12 Major Risk Factors For Cognitive Decline

Dementia is one of the hardest conditions to watch someone go through.

It affects around 50 million people globally, and that number is only skyrocketing as the years go by.

Some projections indicate that it may triple by 2050.

Why the jump?

It seems that there are 12 major risk factors associated with dementia.

Nine of these have been known for a while:

Lack of early education, mid-life hearing loss, hypertension and obesity, smoking, depression, excessive isolation, physical inactivity, and diabetes at 65 or older.

However, a report presented at the 2020 Alzheimer’s Association International Conference shows that there are three more factors that should be added to the list:

Excessive alcohol intake, air pollution, and head injury.

We all want to age well with minimal diseases, so to prevent dementia, being mindful of these 12 factors is crucial.

Although there are some factors on that list that are outside anyone’s control, there are more things we can do than you might think.

In fact, one of the presenters and medical professional, Dr. Lon Schneider, lays out at an action plan for individuals and policymakers with the goal of reducing dementia cases:

• Aim to maintain systolic blood pressure of 130 mm Hg or less from the age of 40.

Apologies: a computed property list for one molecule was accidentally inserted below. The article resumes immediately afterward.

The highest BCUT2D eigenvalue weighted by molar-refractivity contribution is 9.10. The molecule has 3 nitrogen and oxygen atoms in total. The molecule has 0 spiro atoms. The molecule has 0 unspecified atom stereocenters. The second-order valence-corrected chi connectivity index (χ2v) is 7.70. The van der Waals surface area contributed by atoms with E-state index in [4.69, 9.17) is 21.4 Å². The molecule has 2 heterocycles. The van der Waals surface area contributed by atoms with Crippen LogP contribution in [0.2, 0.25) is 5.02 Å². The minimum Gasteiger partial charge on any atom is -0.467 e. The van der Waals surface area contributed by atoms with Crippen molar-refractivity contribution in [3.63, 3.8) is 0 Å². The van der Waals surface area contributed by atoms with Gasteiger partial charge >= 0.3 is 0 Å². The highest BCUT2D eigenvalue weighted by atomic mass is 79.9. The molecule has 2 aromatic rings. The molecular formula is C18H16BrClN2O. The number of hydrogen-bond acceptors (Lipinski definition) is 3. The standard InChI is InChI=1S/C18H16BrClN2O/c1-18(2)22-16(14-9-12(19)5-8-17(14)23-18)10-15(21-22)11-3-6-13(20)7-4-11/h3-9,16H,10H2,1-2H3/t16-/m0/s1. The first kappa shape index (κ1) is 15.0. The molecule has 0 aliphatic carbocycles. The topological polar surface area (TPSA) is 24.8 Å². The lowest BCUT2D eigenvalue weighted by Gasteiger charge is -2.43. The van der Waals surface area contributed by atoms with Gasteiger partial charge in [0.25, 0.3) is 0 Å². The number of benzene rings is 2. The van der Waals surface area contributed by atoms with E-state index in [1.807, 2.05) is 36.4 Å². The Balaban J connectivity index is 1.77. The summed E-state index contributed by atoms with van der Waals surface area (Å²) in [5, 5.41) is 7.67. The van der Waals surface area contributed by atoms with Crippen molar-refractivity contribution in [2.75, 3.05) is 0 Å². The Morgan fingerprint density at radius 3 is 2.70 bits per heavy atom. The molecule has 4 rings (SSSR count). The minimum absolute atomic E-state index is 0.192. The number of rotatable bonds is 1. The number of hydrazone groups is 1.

• Encourage use of hearing aids for hearing loss and reduce hearing loss by protecting ears from high noise levels.
• Reduce exposure to air pollution and second-hand tobacco smoke.
• Prevent head injury (particularly by targeting high-risk occupations).
• Limit alcohol intake to no more than 21 units per week (one unit of alcohol equals 10 ml or 8 g pure alcohol).
• Stop smoking and support others to stop smoking.
• Provide all children with primary and secondary education.
• Lead an active life into mid-life and possibly later life.
• Reduce obesity and the linked condition of diabetes.

Even though dementia cases at a global level are rising, there’s evidence that countries such as England and France that adopt these positive lifestyle changes are seeing a significant drop in dementia.

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